It would be tough to make the case that aggregate valuations are low at this stage in the bull market, and that valuation expansion is a likely tailwind to further equity gains. Alas, aggregate valuations are only one measure, and while aggregate measures do indeed point to heightened “valuation risk”, individual company valuations remain highly disparate. This fact adds complication to passive index investing, because the indexes by definition encompass aggregate valuation levels and generally fail (except by derivative) to capture idiosyncratic opportunities that exist in the equity markets. Only truly active managers – those not constrained by sector, geographic or market cap factors – have the opportunity to fully capitalize on the existing, albeit shrinking, opportunity set of attractively priced securities.
In the first chart below we show the median price to cash flow ratio for all companies in the GKCI DM Index. At 11.5x, the median price to cash flow ratio is lower than it was a year ago and compared to 2006-2007, but it is hardly “low”. We generally think of single digit price to cash flow multiples as offering compelling prospective returns, and we are nowhere near those levels.
Meanwhile, the median stock is trading near or above it’s own 10-year average price to cash flow ratio in all 10 economic sectors. In the next chart we show for each economic sector the median stock’s current price to cash flow ratio compared to its 10-year average. Even in energy, financials and materials (some of the most beaten down sectors over the last 18 months) the median stock is still trading at about an average valuation level. On the other end of the spectrum we can see that the median consumer staples stock is trading at a 22% premium to its 10-year average price to cash flow level.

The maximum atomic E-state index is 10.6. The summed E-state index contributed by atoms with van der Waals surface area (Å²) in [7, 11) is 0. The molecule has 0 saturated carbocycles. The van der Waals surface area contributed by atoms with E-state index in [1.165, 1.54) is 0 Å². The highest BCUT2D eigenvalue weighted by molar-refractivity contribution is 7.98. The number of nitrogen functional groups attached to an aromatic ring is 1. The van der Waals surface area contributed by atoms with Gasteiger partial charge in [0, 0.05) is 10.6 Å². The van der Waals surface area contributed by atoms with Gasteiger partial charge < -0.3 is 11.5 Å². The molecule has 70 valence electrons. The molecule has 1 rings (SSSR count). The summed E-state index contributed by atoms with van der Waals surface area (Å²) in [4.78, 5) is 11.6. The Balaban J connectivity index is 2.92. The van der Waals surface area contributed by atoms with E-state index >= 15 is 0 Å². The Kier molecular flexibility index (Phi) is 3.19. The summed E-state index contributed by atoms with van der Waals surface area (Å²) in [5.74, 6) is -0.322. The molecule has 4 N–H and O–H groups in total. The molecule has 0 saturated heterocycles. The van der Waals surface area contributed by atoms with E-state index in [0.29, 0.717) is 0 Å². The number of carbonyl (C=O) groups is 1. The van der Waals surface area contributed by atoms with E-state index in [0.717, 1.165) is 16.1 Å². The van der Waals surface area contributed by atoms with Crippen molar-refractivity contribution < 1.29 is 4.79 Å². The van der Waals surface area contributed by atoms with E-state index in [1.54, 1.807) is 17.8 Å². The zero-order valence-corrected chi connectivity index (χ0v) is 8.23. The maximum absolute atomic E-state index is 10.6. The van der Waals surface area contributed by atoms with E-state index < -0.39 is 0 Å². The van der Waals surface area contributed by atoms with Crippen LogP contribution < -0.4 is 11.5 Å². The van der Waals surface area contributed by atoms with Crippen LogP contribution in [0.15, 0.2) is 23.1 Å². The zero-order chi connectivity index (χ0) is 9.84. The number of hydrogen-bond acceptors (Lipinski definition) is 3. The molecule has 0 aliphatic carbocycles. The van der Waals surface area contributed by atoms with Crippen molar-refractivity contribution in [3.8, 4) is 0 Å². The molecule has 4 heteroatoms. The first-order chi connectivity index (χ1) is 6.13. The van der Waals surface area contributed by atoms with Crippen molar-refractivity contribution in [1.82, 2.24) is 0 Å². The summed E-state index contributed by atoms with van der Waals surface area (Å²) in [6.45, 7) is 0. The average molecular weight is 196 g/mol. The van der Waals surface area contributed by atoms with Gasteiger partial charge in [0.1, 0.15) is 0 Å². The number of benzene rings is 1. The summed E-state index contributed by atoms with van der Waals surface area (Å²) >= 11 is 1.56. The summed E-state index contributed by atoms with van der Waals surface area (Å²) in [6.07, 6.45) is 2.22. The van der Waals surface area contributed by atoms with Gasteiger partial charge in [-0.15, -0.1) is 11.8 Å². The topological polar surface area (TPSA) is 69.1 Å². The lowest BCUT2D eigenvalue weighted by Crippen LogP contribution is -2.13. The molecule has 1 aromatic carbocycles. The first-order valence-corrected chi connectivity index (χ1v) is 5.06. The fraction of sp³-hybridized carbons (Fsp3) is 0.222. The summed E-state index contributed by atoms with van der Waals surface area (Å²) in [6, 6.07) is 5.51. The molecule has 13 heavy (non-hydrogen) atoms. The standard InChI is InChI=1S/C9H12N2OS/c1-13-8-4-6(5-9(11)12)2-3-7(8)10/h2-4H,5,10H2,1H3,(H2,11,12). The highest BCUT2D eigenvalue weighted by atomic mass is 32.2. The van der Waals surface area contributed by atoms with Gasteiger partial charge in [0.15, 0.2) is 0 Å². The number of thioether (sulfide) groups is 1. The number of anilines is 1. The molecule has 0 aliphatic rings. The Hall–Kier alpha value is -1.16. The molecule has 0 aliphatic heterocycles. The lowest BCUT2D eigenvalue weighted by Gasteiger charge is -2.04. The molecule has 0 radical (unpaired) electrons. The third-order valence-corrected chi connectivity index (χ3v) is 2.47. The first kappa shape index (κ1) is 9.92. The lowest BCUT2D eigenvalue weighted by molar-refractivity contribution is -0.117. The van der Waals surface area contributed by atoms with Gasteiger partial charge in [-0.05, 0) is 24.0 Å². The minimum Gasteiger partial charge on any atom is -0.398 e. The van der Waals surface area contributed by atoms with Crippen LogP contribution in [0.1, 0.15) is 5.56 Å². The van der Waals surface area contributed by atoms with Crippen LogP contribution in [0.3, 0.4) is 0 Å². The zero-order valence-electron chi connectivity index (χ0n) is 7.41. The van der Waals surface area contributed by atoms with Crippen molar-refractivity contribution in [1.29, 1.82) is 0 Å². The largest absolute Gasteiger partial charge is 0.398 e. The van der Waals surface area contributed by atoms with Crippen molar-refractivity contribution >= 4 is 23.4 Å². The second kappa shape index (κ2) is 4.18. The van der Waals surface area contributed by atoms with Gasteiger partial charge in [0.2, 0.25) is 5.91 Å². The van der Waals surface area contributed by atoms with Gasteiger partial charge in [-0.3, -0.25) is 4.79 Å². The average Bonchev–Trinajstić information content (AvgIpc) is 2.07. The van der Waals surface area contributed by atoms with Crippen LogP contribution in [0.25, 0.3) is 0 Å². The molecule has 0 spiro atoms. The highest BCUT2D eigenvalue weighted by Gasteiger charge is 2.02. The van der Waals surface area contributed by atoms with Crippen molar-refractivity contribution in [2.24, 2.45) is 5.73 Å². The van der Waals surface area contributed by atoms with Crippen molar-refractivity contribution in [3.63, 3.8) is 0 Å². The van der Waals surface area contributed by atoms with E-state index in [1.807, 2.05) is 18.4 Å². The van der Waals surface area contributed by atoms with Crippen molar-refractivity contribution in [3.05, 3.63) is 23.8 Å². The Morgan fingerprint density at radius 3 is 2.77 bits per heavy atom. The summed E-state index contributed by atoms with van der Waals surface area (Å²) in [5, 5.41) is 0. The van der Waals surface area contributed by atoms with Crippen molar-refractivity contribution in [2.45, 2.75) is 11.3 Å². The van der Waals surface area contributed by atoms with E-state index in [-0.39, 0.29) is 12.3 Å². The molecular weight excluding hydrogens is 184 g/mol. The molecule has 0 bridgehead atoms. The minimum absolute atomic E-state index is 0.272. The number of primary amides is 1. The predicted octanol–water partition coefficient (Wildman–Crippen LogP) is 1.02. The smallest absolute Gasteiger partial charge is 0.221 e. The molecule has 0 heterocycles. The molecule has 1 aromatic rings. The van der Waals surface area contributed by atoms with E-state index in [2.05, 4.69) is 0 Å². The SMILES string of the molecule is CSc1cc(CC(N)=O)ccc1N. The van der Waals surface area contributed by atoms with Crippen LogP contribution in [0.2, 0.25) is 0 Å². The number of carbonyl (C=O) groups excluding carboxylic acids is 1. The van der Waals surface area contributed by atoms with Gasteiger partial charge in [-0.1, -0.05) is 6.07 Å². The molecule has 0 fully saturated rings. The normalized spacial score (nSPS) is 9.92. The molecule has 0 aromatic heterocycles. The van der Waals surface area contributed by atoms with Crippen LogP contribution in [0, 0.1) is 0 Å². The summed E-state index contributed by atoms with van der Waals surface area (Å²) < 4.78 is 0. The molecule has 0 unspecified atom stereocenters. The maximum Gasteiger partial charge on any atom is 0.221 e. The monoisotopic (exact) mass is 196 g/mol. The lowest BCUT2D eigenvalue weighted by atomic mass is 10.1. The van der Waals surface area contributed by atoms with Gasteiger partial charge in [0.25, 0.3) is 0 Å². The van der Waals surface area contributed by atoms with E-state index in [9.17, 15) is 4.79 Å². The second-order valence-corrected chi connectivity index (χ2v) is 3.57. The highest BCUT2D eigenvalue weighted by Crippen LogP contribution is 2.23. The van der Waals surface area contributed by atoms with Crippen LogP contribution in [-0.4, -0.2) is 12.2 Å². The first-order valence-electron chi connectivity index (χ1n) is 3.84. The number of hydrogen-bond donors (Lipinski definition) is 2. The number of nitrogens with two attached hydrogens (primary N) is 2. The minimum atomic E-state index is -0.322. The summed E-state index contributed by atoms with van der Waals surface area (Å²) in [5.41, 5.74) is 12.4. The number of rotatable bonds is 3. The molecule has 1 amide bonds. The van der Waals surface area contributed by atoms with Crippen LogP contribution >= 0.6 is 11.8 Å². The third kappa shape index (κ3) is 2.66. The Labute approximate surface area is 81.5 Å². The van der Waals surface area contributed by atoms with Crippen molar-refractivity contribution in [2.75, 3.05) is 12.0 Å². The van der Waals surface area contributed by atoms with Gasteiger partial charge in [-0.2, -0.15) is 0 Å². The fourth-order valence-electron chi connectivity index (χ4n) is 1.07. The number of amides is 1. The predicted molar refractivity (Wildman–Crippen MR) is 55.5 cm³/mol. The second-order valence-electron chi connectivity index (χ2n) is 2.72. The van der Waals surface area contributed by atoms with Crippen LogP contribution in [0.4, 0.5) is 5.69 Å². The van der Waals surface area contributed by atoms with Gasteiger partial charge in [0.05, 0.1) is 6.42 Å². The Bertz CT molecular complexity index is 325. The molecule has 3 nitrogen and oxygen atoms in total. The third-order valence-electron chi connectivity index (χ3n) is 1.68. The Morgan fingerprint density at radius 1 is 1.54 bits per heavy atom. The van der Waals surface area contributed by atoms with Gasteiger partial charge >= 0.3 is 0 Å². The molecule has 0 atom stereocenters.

But as we dig into the numbers further we can see that plenty of opportunity exists to buy stocks that are inexpensive relative to the recent past. Even in the consumer staples sector in which the median stock is trading at the greatest premium to average valuation levels compared to any other sector, nearly 30% of the stocks can be had at a discount to average valuations. For most of the other sectors, half or more of the stocks can be purchased at a discount to average valuation levels.
Drilling the point home, when we construct a histogram showing the breakdown of the individual stocks in the consumer staples sector (the priciest sector by some accounts) we observe something interesting. Fully 36 stocks in this sector are trading at valuation levels that are at least a 10% discount to average (the sum of the three left most bars in the chart below). Another 34 stocks can be bought at about average valuation levels (the forth bar from the left). And then the chart has a hugely long right tail showing an abnormally large number of stocks trading at significant premiums relative to their own history. Passive investing would capture the entire right tail of this chart, whereas an active manager could fully avoid the right tail if circumstances warranted.